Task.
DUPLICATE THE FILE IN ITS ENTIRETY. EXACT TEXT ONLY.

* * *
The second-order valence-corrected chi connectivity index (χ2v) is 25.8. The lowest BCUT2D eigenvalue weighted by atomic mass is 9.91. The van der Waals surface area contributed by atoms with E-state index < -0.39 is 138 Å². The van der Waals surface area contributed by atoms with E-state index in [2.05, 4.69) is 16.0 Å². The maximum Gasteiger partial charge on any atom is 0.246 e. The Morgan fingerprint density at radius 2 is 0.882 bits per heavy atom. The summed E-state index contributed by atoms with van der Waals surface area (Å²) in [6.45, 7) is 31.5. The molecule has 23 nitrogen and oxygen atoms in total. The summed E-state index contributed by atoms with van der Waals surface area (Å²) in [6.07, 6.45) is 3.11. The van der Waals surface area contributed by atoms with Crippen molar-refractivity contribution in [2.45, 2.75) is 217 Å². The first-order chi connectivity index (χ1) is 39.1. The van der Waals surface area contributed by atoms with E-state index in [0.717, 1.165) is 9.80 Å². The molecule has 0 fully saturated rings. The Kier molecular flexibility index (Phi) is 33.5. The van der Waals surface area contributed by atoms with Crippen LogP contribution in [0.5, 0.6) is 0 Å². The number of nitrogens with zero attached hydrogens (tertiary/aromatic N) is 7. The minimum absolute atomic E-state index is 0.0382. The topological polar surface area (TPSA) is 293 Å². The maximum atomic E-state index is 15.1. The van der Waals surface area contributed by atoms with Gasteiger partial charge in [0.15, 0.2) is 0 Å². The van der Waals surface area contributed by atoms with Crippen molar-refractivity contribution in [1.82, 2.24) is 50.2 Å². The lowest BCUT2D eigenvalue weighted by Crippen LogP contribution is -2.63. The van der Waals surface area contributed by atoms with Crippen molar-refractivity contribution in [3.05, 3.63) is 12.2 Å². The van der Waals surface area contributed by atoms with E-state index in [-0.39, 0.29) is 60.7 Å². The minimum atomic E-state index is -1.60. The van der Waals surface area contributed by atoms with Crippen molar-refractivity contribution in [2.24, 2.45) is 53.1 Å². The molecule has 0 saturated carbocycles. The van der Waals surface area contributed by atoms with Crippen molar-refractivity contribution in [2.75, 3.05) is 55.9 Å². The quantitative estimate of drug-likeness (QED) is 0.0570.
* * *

The second-order valence-corrected chi connectivity index (χ2v) is 25.8. The lowest BCUT2D eigenvalue weighted by atomic mass is 9.91. The van der Waals surface area contributed by atoms with E-state index < -0.39 is 138 Å². The van der Waals surface area contributed by atoms with E-state index in [2.05, 4.69) is 16.0 Å². The maximum Gasteiger partial charge on any atom is 0.246 e. The Morgan fingerprint density at radius 2 is 0.882 bits per heavy atom. The summed E-state index contributed by atoms with van der Waals surface area (Å²) in [6.45, 7) is 31.5. The molecule has 23 nitrogen and oxygen atoms in total. The summed E-state index contributed by atoms with van der Waals surface area (Å²) in [6.07, 6.45) is 3.11. The van der Waals surface area contributed by atoms with Crippen molar-refractivity contribution in [2.45, 2.75) is 217 Å². The first-order chi connectivity index (χ1) is 39.1. The van der Waals surface area contributed by atoms with E-state index in [0.717, 1.165) is 9.80 Å². The molecule has 0 fully saturated rings. The Kier molecular flexibility index (Phi) is 33.5. The van der Waals surface area contributed by atoms with Crippen LogP contribution in [0.5, 0.6) is 0 Å². The number of nitrogens with zero attached hydrogens (tertiary/aromatic N) is 7. The minimum absolute atomic E-state index is 0.0382. The topological polar surface area (TPSA) is 293 Å². The maximum atomic E-state index is 15.1. The van der Waals surface area contributed by atoms with Gasteiger partial charge in [0.15, 0.2) is 0 Å². The van der Waals surface area contributed by atoms with Crippen molar-refractivity contribution in [1.82, 2.24) is 50.2 Å². The lowest BCUT2D eigenvalue weighted by Crippen LogP contribution is -2.63. The van der Waals surface area contributed by atoms with Crippen molar-refractivity contribution in [3.05, 3.63) is 12.2 Å². The van der Waals surface area contributed by atoms with E-state index in [-0.39, 0.29) is 60.7 Å². The minimum atomic E-state index is -1.60. The van der Waals surface area contributed by atoms with Crippen molar-refractivity contribution in [2.24, 2.45) is 53.1 Å². The molecule has 0 saturated carbocycles. The van der Waals surface area contributed by atoms with Crippen molar-refractivity contribution in [2.75, 3.05) is 55.9 Å². The quantitative estimate of drug-likeness (QED) is 0.0570.